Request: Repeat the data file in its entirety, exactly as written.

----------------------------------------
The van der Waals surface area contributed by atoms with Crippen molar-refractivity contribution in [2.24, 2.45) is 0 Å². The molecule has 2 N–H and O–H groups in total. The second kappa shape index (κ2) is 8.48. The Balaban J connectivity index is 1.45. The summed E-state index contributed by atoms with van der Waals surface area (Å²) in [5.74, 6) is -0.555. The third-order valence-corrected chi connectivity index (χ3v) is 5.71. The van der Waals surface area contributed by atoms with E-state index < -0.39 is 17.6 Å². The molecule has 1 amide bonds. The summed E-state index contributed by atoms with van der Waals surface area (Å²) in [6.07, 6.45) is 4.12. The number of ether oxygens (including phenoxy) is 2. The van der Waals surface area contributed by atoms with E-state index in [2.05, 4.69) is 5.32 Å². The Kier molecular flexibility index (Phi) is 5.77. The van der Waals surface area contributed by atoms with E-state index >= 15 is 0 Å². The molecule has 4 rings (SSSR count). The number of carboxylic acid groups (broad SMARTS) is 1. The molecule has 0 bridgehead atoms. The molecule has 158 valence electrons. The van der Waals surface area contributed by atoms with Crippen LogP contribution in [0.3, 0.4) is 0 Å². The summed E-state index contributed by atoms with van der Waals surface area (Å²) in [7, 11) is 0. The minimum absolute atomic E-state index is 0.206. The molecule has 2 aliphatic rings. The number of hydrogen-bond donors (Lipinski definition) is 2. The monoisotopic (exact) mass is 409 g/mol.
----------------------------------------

The van der Waals surface area contributed by atoms with Crippen molar-refractivity contribution in [2.24, 2.45) is 0 Å². The molecule has 2 N–H and O–H groups in total. The second kappa shape index (κ2) is 8.48. The Balaban J connectivity index is 1.45. The summed E-state index contributed by atoms with van der Waals surface area (Å²) in [5.74, 6) is -0.555. The third-order valence-corrected chi connectivity index (χ3v) is 5.71. The van der Waals surface area contributed by atoms with E-state index < -0.39 is 17.6 Å². The molecule has 1 amide bonds. The summed E-state index contributed by atoms with van der Waals surface area (Å²) in [6.07, 6.45) is 4.12. The number of ether oxygens (including phenoxy) is 2. The van der Waals surface area contributed by atoms with E-state index in [2.05, 4.69) is 5.32 Å². The Kier molecular flexibility index (Phi) is 5.77. The van der Waals surface area contributed by atoms with E-state index >= 15 is 0 Å². The molecule has 4 rings (SSSR count). The number of carboxylic acid groups (broad SMARTS) is 1. The molecule has 0 bridgehead atoms. The molecule has 158 valence electrons. The van der Waals surface area contributed by atoms with Crippen LogP contribution in [0.3, 0.4) is 0 Å². The summed E-state index contributed by atoms with van der Waals surface area (Å²) in [7, 11) is 0. The minimum absolute atomic E-state index is 0.206. The molecule has 2 aliphatic rings. The number of hydrogen-bond donors (Lipinski definition) is 2. The monoisotopic (exact) mass is 409 g/mol.